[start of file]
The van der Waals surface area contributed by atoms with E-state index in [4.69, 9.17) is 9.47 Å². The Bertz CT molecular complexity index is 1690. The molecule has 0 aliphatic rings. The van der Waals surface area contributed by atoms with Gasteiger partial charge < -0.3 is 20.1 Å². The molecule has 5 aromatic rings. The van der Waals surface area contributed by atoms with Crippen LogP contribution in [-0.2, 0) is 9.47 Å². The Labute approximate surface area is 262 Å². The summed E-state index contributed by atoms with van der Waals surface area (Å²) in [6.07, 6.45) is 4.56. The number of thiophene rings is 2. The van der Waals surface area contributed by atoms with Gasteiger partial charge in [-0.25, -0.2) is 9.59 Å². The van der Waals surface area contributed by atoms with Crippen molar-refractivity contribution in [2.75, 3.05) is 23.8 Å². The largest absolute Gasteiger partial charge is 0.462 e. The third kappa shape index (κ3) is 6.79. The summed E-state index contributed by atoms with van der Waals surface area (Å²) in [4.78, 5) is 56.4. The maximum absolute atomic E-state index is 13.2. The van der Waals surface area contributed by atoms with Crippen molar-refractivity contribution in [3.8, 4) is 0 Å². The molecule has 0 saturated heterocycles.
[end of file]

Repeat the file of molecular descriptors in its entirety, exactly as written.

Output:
The van der Waals surface area contributed by atoms with E-state index in [4.69, 9.17) is 9.47 Å². The Bertz CT molecular complexity index is 1690. The molecule has 0 aliphatic rings. The van der Waals surface area contributed by atoms with Gasteiger partial charge < -0.3 is 20.1 Å². The molecule has 5 aromatic rings. The van der Waals surface area contributed by atoms with Crippen LogP contribution in [-0.2, 0) is 9.47 Å². The Labute approximate surface area is 262 Å². The summed E-state index contributed by atoms with van der Waals surface area (Å²) in [6.07, 6.45) is 4.56. The number of thiophene rings is 2. The van der Waals surface area contributed by atoms with Gasteiger partial charge in [-0.25, -0.2) is 9.59 Å². The van der Waals surface area contributed by atoms with Crippen molar-refractivity contribution in [2.75, 3.05) is 23.8 Å². The largest absolute Gasteiger partial charge is 0.462 e. The third kappa shape index (κ3) is 6.79. The summed E-state index contributed by atoms with van der Waals surface area (Å²) in [4.78, 5) is 56.4. The maximum absolute atomic E-state index is 13.2. The van der Waals surface area contributed by atoms with Crippen molar-refractivity contribution in [3.8, 4) is 0 Å². The molecule has 0 saturated heterocycles.